Racial epithets were sprayed-painted on the family’s home, she said. She watched as people talked painstakingly slowly to her mother, assuming she couldn’t understand English, and her father was harassed at work for his accent. She experienced discrimination as a Hindu child in public schools, which didn’t embrace religious diversity.
A Sudden Realization
These experiences led her to teaching and wanting to promote inclusive learning. She took her first public-school teaching job in 2003 – at a high-poverty, segregated middle school in Charlotte, North Carolina. She walked into a single-wide trailer with more than 30 eighth-graders in the class, predominantly black and brown students.
“We were squished together in this confined, dilapidated space with inadequate resources, certainly not conducive to teaching and learning. You talk about disparity from schools serving economically advantaged populations, many of which I’d experienced during field experiences and internships,” she recalled. “I had eighth-graders who could not functionally read. This blew my mind. Massive layers of inequality.”
A student, for example, might be able to read a board book and identify the word, dog, if the word was paired with a picture. For Shankar-Brown, these kids already had been pushed out of the school system through “systemic oppression,” such as social promotion.
“When asked what they wanted to be or what were their plans? Many would say, ‘I’m dropping out of school as soon as I can,’” she said.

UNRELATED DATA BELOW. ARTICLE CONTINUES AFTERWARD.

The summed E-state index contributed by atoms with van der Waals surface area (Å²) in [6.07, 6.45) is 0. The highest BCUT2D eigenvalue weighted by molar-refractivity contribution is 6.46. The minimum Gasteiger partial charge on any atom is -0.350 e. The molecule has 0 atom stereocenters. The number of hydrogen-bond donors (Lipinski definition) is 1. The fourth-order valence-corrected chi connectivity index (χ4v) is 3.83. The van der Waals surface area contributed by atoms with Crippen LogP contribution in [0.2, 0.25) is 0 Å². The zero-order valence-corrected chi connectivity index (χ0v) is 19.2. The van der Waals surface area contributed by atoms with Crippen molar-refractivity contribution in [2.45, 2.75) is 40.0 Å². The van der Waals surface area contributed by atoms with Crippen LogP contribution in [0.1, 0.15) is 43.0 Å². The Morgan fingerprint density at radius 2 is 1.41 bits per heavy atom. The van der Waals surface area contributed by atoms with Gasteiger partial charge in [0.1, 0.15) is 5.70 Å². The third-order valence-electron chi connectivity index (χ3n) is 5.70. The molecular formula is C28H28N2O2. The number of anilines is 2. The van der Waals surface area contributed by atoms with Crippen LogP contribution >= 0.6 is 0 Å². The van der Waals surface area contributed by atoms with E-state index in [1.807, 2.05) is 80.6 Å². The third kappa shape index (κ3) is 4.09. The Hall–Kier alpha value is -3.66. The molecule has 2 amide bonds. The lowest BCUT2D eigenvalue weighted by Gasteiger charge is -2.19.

One day, standing in the trailer, she was struck by a realization. At the time, she was pursuing a master’s degree in teaching from the University of North Carolina at Charlotte. If she went for her doctorate, she could prepare educational leaders and teachers to be more responsive to these children and they could help far more kids than she could on her own.
While pursuing her doctorate, she started bringing students from high-poverty schools to visit the campus, designing curriculum that engaged them in learning and encouraged them to do well in school. She helped create Middle Grades University, a program that followed them through high school and awarded a scholarship for a full ride at UNC-Charlotte to one student each year.
She created a similar program at Stetson after she was hired in 2013. Called “Dream Big,” it currently brings fourth- and fifth-graders from Starke Elementary School, a public school serving predominantly black and brown students living in poverty, to campus to expose them to a world they rarely experience. She’s working with Stetson’s Center for Community Engagement to develop Junior Hatters and Hatters University, which will support and follow the kids through middle and high school with long-term mentoring. She hopes to find donors to provide a full scholarship to Stetson for at least one student in each graduating class and many partial scholarships.
“Poverty is a big thread through all of my social justice work,” she said. “Although we live in one of the wealthiest nations in the world, we have exceedingly high numbers of families and children living in poverty and homelessness. And then you pair that with the deep racism that exists and operates, both unintentionally and intentionally, it’s tremendously distressing. Our children deserve so much better.”
“The Opportunity Gap”